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    Sale 7574

    Thomas Hope & The Neoclassical Vision & The Collector of Collections

    24 April 2008, London, King Street

  • Lot 380

    A GEORGE III SATINWOOD, AMARANTH AND MARQUETRY DEMI-LUNE COMMODE

    ATTRIBUTED TO MAYHEW AND INCE, CIRCA 1770

    Price Realised  

    Estimate

    A GEORGE III SATINWOOD, AMARANTH AND MARQUETRY DEMI-LUNE COMMODE
    ATTRIBUTED TO MAYHEW AND INCE, CIRCA 1770
    Crossbanded overall, the top inlaid with a fan medallion bordered by swags of husks and drapery, the outer border inlaid with flowerheads in interlocking ribbons, the palm-flowered edge above a frieze drawer with a classical urn draped with foliate swags, above a door with ribbon-tied swags framing an oval of a classical maiden bearing pears and wine, enclosing two mahogany-fronted drawers, the sides with paterae framing ribbon-tied swags above a central medallion, on square tapering legs with harebells above palm caps, on tapering later block feet, the frieze drawer previously with divisions, the back with red wash, some re-engraving, particularly to the top
    34½ in. (87.5 cm.) high; 48¾ in. (124 cm.) wide; 20½ in. (52 cm.) deep


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    The inlay of the elliptical commode is a testament to the decorative language of the archaeological neo-classical spirit of the late 18th century. The commode's figurative medallion and palm-flowered cornice and feet, is conceived in the George III 'Roman' or 'Etruscan' fashion promoted by the 1774 Derby commode pattern, in the architects Robert and James Adams', Works in Architecture, 1779 (vol. II no. 1, pl. 8). The latter commode was executed by the Golden Square cabinet-makers, Messrs Ince and Mayhew, to Adam's design. The Adams' pattern features festive figures derived from T. Martyn and J. Lettice's, Antiquities of Herculaneum, 1773, as does the present veil-draped and oak-festooned medallion with its vestal bearing a fruit-tazza and ewer. A related tablet with this vestal, together with a tablet featuring a vestal together with the wine-deity Bacchus, derives from Sir William Hamilton and Baron d'Hancarville's, Collection of Etruscan, Greek and Roman Antiquities, Naples, 1766-67, and features on a closely related drawer-fitted commode at Badminton House, Gloucestershire (L. Wood, Catalogue of Commodes, London, 1994, p. 232, figs. 221-222).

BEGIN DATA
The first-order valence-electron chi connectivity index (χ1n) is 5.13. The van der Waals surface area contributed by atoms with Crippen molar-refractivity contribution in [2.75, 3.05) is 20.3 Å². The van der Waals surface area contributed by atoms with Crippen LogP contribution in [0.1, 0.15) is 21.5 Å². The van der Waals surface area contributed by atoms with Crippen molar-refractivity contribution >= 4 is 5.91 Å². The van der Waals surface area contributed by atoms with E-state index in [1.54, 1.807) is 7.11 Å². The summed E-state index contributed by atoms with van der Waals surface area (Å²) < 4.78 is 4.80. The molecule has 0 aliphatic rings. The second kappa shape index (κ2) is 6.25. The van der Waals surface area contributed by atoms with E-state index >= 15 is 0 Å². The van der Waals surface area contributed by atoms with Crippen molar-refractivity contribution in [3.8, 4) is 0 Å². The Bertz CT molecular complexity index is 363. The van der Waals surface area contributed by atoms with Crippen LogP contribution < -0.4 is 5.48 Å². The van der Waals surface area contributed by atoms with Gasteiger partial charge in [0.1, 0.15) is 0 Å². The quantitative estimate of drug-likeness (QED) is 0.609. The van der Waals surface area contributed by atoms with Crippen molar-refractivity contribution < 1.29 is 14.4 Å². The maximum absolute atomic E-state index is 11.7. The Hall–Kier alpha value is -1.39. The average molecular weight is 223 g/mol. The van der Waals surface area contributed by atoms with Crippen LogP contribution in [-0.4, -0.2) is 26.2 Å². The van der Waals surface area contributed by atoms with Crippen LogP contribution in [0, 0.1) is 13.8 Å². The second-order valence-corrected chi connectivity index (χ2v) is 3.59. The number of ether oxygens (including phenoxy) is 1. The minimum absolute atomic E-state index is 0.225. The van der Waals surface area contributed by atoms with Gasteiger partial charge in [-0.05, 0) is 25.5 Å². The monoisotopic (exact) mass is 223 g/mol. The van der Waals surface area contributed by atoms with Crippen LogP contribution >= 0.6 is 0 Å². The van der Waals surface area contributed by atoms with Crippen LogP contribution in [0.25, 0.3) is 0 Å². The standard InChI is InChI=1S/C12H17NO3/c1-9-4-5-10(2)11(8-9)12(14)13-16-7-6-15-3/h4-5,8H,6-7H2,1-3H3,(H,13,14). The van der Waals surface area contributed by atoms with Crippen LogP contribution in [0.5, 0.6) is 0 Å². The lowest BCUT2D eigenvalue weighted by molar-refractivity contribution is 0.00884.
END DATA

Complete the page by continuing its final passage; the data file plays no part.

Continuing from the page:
Furthermore, the present commode's frieze of beribboned laurel baguettes, as well as its 'tablet' frames with flowered ribbon-guilloches suspended from bowed ribbon florettes in the spandrels, appear on a commode that was sold anonymously, Sotheby's London, 5 July 1991, lot 135. Another commode closely related to the latter and attributed to Mayhew and Ince was in the possession of Partridges in 1963, and subsequently sold anonymously, Bonham's, London, 21 November 2006, lot 70.

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    Provenance

    Mr and Mrs Alex Abrahams; Sotheby's, London, 22 June 1979, lot 79.